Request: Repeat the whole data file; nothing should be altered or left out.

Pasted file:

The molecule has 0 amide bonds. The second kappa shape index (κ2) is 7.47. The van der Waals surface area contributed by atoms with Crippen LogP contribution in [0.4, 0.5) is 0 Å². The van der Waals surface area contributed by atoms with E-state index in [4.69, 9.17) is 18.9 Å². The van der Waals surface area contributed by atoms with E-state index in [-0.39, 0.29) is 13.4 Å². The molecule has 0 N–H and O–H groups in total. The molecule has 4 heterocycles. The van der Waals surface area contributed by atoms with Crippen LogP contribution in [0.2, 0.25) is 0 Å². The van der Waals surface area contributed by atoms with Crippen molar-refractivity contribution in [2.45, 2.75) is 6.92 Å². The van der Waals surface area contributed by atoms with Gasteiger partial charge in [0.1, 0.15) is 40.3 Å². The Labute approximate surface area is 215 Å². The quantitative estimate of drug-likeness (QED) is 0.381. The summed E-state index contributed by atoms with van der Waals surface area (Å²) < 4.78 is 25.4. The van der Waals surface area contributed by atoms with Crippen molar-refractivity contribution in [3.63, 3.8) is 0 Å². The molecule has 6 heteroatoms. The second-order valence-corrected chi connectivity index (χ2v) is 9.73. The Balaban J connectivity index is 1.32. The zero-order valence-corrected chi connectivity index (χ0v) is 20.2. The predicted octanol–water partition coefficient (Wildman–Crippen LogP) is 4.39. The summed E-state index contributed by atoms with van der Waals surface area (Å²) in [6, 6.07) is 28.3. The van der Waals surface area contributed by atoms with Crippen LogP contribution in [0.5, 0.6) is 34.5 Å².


The molecule has 0 amide bonds. The second kappa shape index (κ2) is 7.47. The van der Waals surface area contributed by atoms with Crippen LogP contribution in [0.4, 0.5) is 0 Å². The van der Waals surface area contributed by atoms with E-state index in [4.69, 9.17) is 18.9 Å². The van der Waals surface area contributed by atoms with E-state index in [-0.39, 0.29) is 13.4 Å². The molecule has 0 N–H and O–H groups in total. The molecule has 4 heterocycles. The van der Waals surface area contributed by atoms with Crippen LogP contribution in [0.2, 0.25) is 0 Å². The van der Waals surface area contributed by atoms with Crippen molar-refractivity contribution in [2.45, 2.75) is 6.92 Å². The van der Waals surface area contributed by atoms with Gasteiger partial charge in [0.1, 0.15) is 40.3 Å². The Labute approximate surface area is 215 Å². The quantitative estimate of drug-likeness (QED) is 0.381. The summed E-state index contributed by atoms with van der Waals surface area (Å²) < 4.78 is 25.4. The van der Waals surface area contributed by atoms with Crippen molar-refractivity contribution in [3.63, 3.8) is 0 Å². The molecule has 6 heteroatoms. The second-order valence-corrected chi connectivity index (χ2v) is 9.73. The Balaban J connectivity index is 1.32. The zero-order valence-corrected chi connectivity index (χ0v) is 20.2. The predicted octanol–water partition coefficient (Wildman–Crippen LogP) is 4.39. The summed E-state index contributed by atoms with van der Waals surface area (Å²) in [6, 6.07) is 28.3. The van der Waals surface area contributed by atoms with Crippen LogP contribution in [0.5, 0.6) is 34.5 Å².